Adventure

Le Grand Tour: Day 51 – Ritzingen To Andermatt Via The Furka Pass (54km)

CURRENT LOCATION: Gotthard Camping, Andermatt

I did it! I arrived in my spiritual cycling home, Andermatt, a little earlier this afternoon after a lengthy, strenuous, exhilarating and ultimately beautifully satisfying climb to the Furka Pass. I’m now celebrating with the best CHF5 bottle of wine that the local Coop could sell me accompanied with some good old bread and cheese. This is what cycle-camping is all about!

I shot some amazing video today but whether you actually get to see it today is another matter altogether. I’m currently trying to upload day 50’s video; Switzerland has many, many things to be proud of. Alas its mobile phone network network isn’t one of them… If only they could put  in the time and commitment that they have done over the years with chocolate, watches, banking secrecy… I digress. 

The first 15km today were standard Swiss cycling stuff. I continued my quest along the valley on a flat ride that took me as far as Oberwald. It was here that the Swiss route 1 cycle path (otherwise known to you and me as the EuroVelo 17) coalesced with the main road, the wonderfully named Furkastrasse. I had a nice ‘conversation’ immediately prior to setting off with a girl who was perhaps 3 or 4 years old. She was Belgian and we bumped into each other outside the supermarket in Oberwald where I was stocking up on Toblerone and… well, Toblerone. Her interest in my bike and what I was carrying fascinated her. Via her sidekick translator (her father) I answered her questions and it was all rather cute. We even compared bells. Her bike was about as cool as kids’ bikes get. There’s a picture of it in the gallery below. She even had a belt drive. Very popular on children’s bikes in the Low Countries according to her linguistic advisor. She was impressed with my tent but less impressed with the fact that I was about to climb to the top of the nearby mountain. It was at this point that she started asking her parents when the English bloke was going to clear off so that she could crack on with getting some action in on the local swings. I think… (it was in Dutch.)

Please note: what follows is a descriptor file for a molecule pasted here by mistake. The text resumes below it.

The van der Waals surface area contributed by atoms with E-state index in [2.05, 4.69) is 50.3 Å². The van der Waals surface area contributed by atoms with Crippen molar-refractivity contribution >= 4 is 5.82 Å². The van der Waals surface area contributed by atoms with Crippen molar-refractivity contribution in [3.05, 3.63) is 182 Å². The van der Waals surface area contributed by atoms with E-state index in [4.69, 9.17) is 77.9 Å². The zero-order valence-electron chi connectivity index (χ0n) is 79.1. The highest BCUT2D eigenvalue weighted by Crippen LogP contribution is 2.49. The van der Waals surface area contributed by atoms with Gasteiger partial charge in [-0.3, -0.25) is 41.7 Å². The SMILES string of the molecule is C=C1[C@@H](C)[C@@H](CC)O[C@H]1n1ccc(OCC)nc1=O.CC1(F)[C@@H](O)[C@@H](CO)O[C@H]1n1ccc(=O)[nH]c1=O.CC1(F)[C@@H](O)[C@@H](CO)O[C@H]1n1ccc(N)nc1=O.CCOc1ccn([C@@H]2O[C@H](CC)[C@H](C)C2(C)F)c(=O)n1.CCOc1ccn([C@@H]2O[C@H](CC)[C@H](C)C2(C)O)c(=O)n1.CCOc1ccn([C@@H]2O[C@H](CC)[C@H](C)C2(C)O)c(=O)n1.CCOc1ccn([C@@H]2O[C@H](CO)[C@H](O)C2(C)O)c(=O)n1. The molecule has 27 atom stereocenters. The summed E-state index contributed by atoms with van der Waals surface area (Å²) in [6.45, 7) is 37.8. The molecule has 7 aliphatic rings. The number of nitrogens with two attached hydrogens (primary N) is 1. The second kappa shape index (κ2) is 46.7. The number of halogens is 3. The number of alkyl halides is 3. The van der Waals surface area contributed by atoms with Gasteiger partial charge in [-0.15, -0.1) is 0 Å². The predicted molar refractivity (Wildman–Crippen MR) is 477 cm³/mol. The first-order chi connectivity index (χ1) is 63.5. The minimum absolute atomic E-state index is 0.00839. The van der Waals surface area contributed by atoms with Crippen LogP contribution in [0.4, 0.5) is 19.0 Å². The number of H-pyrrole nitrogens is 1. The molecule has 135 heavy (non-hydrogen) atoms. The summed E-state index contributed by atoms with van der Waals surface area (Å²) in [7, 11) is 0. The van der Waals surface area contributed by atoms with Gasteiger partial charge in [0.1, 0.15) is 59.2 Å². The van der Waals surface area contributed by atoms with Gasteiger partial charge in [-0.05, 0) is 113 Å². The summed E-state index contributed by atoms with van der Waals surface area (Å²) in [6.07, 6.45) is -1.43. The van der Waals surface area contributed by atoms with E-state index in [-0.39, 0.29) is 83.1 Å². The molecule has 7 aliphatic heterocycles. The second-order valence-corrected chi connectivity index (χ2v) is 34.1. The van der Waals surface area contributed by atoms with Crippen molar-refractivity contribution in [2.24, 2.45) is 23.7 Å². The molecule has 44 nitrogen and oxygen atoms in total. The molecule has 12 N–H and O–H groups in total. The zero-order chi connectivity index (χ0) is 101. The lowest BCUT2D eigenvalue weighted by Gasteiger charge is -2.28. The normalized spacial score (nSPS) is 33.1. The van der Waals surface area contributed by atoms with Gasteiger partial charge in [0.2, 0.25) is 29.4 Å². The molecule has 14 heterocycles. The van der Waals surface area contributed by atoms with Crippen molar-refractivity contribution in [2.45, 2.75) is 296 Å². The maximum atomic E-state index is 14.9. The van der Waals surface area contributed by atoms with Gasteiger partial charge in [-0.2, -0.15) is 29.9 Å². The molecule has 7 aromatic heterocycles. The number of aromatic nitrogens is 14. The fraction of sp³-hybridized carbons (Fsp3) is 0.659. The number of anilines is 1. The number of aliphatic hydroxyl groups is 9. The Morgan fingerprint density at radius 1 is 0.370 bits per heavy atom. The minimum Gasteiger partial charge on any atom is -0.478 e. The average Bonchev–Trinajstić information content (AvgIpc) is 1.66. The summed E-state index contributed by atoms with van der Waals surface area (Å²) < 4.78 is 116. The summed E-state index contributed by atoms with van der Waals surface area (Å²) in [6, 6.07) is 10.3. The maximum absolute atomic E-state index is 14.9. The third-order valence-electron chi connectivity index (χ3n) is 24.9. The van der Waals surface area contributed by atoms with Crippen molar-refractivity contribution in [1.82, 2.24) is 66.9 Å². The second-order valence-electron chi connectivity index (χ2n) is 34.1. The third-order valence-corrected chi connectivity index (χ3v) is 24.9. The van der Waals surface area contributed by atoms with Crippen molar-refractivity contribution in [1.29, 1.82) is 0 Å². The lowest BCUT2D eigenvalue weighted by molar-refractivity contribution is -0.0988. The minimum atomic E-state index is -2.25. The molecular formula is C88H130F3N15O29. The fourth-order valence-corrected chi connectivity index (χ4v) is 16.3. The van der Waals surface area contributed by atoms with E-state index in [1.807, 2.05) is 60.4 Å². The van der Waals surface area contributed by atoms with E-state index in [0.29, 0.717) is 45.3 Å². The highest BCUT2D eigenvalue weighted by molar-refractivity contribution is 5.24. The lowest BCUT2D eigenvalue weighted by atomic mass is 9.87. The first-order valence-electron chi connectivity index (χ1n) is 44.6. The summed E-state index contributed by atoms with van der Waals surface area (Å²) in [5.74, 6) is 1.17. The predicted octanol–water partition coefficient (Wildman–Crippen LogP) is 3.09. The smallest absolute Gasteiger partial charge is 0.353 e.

Not disheartened but my abilities to impress a three-year-old with my cycling efforts, I cracked on with the climb. The first hour or so was a little unpleasant with the traffic, which included a good number of articulated vehicles whose drivers should know better but once I arrived in the small settlement of Gletsch – it was no more than a collection of abandoned hotels and a church – they mercifully turned left and headed north in the direction of the Grimselpass to deliver their loads to the needy people of Interlaken. After a short pause to do some serious praying at the church (even we non-believers feel the need to harness Godly powers when needs be), I set off on what seemed at that moment like an unattainable feat. Namely to cycle the length of the road that I could see in front of me winding its way up the cliff in the distance to a point of seeming infinity.